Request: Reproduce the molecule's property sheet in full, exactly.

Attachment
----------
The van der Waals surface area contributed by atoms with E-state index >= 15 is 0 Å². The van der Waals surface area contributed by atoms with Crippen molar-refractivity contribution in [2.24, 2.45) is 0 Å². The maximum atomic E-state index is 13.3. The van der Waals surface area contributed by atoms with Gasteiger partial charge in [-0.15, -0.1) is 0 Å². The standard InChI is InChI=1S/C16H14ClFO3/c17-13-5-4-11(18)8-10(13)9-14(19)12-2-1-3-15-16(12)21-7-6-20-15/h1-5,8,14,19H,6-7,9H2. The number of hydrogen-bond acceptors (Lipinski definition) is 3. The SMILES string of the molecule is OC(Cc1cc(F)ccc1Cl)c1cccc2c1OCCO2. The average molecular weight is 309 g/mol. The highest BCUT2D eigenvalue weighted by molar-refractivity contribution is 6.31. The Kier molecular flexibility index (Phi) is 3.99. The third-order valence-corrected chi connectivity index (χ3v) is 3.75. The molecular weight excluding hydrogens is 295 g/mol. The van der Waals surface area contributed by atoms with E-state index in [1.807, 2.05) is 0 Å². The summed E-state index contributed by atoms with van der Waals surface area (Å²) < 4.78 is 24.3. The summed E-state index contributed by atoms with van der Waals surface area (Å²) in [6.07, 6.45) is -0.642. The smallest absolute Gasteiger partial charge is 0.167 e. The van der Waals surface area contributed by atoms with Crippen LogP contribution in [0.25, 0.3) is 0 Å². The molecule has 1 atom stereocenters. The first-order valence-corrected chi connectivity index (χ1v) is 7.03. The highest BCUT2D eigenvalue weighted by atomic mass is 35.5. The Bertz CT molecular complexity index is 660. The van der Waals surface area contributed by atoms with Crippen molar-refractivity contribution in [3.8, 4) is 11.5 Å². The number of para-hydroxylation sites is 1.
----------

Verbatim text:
The van der Waals surface area contributed by atoms with E-state index >= 15 is 0 Å². The van der Waals surface area contributed by atoms with Crippen molar-refractivity contribution in [2.24, 2.45) is 0 Å². The maximum atomic E-state index is 13.3. The van der Waals surface area contributed by atoms with Gasteiger partial charge in [-0.15, -0.1) is 0 Å². The standard InChI is InChI=1S/C16H14ClFO3/c17-13-5-4-11(18)8-10(13)9-14(19)12-2-1-3-15-16(12)21-7-6-20-15/h1-5,8,14,19H,6-7,9H2. The number of hydrogen-bond acceptors (Lipinski definition) is 3. The SMILES string of the molecule is OC(Cc1cc(F)ccc1Cl)c1cccc2c1OCCO2. The average molecular weight is 309 g/mol. The highest BCUT2D eigenvalue weighted by molar-refractivity contribution is 6.31. The Kier molecular flexibility index (Phi) is 3.99. The third-order valence-corrected chi connectivity index (χ3v) is 3.75. The molecular weight excluding hydrogens is 295 g/mol. The van der Waals surface area contributed by atoms with E-state index in [1.807, 2.05) is 0 Å². The summed E-state index contributed by atoms with van der Waals surface area (Å²) < 4.78 is 24.3. The summed E-state index contributed by atoms with van der Waals surface area (Å²) in [6.07, 6.45) is -0.642. The smallest absolute Gasteiger partial charge is 0.167 e. The van der Waals surface area contributed by atoms with Crippen LogP contribution in [0.25, 0.3) is 0 Å². The molecule has 1 atom stereocenters. The first-order valence-corrected chi connectivity index (χ1v) is 7.03. The highest BCUT2D eigenvalue weighted by atomic mass is 35.5. The Bertz CT molecular complexity index is 660. The van der Waals surface area contributed by atoms with Crippen molar-refractivity contribution in [3.8, 4) is 11.5 Å². The number of para-hydroxylation sites is 1.